I tuned out Night’s history lesson, and listened with half an ear on the rest of the after-action report. Most of it focused around the decisions around who was brought, and what they’d done.
The stickiest point was if Toxic should’ve been part of the strike team or not. The rest of the Sentinels spent almost an hour discussing it, while my mind wandered as my eyes drifted around the tent, tapping a foot impatiently.
I just wasn’t in the mood to analyze the fight that’d killed a number of us in great detail, especially as I hadn’t been part of it. It was too fresh, too raw a reminder that I’d never see Sealing again. Never hear one of Sky’s quips. Never ride Katastrofi again.
The only contribution I had was when the question of if I should’ve been in the strike team or not was brought up.
“I hate to say it, but no. It was right for me to return to the walls.” I reluctantly said. “From what I’ve heard, I’m not sure I could’ve stopped any of the fatalities, I would’ve slowed you down, and I saved dozens of soldiers here, and got hundreds or thousands more back into fighting shape.”
Endless bloody discussion. I wanted to just get up and leave, walk away, but that’d be rude. I don’t think my vacant look and lack of contributions went unnoticed, but eh. I was trying. I had half an ear out listening, and if I thought I had something, I’d contribute.
I wasn’t pulling a repeat of ignoring my parents at Kerberos’s place. Just… an almost repeat.
After far too much discussion on the topic, we wrapped up, and went our separate ways.
“Hey Hunting!” I called out, as he was double-checking everything. “Do you think we’ve got time for me to class up quickly?”
I hadn’t intended to class up my [Ranger-Mage] class anytime soon, but with the huge boost in stats from [The Dawn Sentinel], along with the achievements for killing the Royal Guards and Queens, I felt like I might just be ready. I had a suspicion that my mage class would overtake my healer class though, which would change my eyes from Celestial to Radiant.
As petty as my desire to keep my eyes Celestial was, as much as I wanted them to stay starry, cold logic dictated that I should probably class up. We were in a relatively safe spot, about to go out and explore unknown lands, and I felt comfortable with my achievements, levels, and stats. I didn’t think I could improve my offerings too much more at this point.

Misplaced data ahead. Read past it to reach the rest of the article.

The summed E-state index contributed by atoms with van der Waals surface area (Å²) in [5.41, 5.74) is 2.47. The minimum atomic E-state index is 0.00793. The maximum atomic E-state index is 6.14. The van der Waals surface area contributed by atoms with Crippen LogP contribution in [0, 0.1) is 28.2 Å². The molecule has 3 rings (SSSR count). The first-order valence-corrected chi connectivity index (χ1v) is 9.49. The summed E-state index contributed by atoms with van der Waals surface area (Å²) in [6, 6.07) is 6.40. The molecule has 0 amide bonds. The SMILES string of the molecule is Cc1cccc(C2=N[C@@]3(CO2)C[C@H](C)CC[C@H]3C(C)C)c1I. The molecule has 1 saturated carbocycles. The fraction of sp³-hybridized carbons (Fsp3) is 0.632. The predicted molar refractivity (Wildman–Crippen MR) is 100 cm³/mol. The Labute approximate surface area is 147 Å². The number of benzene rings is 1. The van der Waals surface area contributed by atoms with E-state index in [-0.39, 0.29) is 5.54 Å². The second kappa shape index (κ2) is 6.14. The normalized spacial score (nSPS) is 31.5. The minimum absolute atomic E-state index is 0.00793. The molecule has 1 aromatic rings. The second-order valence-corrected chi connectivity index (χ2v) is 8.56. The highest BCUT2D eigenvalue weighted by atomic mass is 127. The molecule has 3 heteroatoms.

Blah. Classing up now would also mean no reading time, which sucked. Who knew how many decades it would be before I got a chance again?
Hunting looked at me thoughtfully.
“Do you think you can finish classing up in an hour?” He asked.
I thought about it. There was no way I was going to gimp my future prospects by rushing my class-up, not when the class might stick with me for the rest of my life. If I got another chance like the Celestial class up, where I got to build my own class? I was going to take it.
Ignoring that, I was going to carefully and properly look through my options. I wasn’t going to rush it.
“No.” I honestly said. “No way.”
Hunting nodded at me, seemingly satisfied.
“Right, then let’s get moving. Night mentioned that it’s about a two-week trip to the lair. Now, that’s with him only being able to move at night, and fighting through a Formorian horde, so it should be faster with just us.”
“I’m a slow poke.” I pointed out. “I’m not nearly as fast as you or Night. Night, walking through the horde, only at nighttime, is still faster than I am on an open road.”
Hunting looked down at me and frowned.
“We’ll figure something out. Come on, gear up. I want to see the carcasses of the Queens while it’s still light out.”
I gave him a bit of a glare, letting him know that I didn’t need him telling me what to do when it came to preparing to get out there. Still, he wasn’t wrong. It just rankled.